Republic of Ireland Law
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1. Your question is unclear as to what you want to ask. There are no legal costs payable by beneficiaries under either a will or under an intestacy (no will) situation. Once these two daughters are shown to be his children, such as by production of their Birth Certificate, then they inherit. Be aware that the partner has a right to apply under the 2011 Civil Partnership & Rights of Cohabitants to get the equivalent of a legal right share of her former partner's will. In this way, the division of the estate roughly equates with that of married couples and their children. If you want to provide any more detail, then I will clarify any further points you raise.
2. Was there a will?
3. If there was no will, then it is akin to a married man dying. The wife gets two thirds and the two children one-sixth each. The wife would have to go to court to get her two thirds share in the absence of agreement with the person who extracts letters of administration to the estate. However, as the partner will get her legal costs paid from the estate of the deceased, forcing the partner to go to court will only deplete the amount of money for everyone. So I would recommend agreement. You can consider taking out letters of administration to your son's estate and set the thing in motion.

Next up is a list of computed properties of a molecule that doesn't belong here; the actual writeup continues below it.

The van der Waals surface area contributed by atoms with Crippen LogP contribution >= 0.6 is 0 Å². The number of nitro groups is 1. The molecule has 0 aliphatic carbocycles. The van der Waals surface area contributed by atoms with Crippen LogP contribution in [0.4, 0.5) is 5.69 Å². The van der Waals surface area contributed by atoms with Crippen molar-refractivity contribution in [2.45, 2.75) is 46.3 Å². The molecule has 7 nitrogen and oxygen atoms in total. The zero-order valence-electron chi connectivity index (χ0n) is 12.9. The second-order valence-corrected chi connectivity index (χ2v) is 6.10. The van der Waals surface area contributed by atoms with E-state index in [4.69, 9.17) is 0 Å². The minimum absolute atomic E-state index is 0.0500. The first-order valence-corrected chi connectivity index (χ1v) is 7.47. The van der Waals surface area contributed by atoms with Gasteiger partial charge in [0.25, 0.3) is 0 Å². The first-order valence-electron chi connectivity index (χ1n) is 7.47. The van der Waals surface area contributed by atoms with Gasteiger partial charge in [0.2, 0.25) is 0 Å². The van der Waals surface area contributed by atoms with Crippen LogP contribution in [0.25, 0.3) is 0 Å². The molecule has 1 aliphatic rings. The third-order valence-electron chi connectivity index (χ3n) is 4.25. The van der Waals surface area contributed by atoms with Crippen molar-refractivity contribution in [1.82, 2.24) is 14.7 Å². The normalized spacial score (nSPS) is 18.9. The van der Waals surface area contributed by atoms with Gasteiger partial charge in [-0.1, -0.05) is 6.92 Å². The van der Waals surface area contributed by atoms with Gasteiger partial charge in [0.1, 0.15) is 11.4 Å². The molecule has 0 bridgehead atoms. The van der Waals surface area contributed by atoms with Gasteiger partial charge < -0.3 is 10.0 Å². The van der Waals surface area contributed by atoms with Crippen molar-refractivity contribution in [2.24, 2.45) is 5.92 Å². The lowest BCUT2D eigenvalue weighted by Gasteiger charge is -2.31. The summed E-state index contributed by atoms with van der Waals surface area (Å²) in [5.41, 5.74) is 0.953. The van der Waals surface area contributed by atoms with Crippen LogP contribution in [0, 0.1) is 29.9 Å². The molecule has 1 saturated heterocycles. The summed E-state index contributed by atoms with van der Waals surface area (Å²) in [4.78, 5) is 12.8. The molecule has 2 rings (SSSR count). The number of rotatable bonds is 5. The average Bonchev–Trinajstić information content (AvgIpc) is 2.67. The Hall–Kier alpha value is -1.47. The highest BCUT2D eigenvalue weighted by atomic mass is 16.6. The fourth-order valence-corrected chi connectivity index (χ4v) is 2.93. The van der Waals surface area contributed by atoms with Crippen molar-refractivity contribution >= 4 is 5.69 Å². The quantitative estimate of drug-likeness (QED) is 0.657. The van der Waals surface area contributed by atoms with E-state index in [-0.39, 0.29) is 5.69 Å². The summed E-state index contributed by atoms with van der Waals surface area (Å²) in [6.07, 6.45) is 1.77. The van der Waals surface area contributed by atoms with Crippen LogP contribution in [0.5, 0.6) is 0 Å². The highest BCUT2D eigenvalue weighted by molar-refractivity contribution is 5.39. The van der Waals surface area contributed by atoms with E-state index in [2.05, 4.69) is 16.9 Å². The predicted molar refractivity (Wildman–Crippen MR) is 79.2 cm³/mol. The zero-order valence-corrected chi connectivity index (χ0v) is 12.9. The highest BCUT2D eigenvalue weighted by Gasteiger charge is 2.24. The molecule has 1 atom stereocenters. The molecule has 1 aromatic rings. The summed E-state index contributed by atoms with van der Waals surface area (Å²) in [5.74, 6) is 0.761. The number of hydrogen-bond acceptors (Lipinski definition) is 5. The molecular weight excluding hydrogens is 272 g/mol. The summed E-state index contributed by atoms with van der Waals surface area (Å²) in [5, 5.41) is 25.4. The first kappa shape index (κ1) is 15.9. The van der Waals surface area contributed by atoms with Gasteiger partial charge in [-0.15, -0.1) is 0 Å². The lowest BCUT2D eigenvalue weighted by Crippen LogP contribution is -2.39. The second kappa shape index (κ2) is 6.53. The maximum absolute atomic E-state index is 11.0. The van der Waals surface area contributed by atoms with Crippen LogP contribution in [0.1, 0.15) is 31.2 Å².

4. Then the best course would be for you to extract letters of administration so that the estate gets admitted to probate. Then seek the partner's agreement that the estate will be split as if she were married with her getting two thirds. I would suggest you let the partner appropriate the house for her share with the money going to the kids and the pension shared. That would be treating the partner akin to a married woman.
5. The costs to the children will come out of the estate of your deceased son. No one stated this because this is the way all the lawyers get paid. You need to consider whether paying part of the estate to the lawyers justifys seeking to assert the children's rights in this fashion.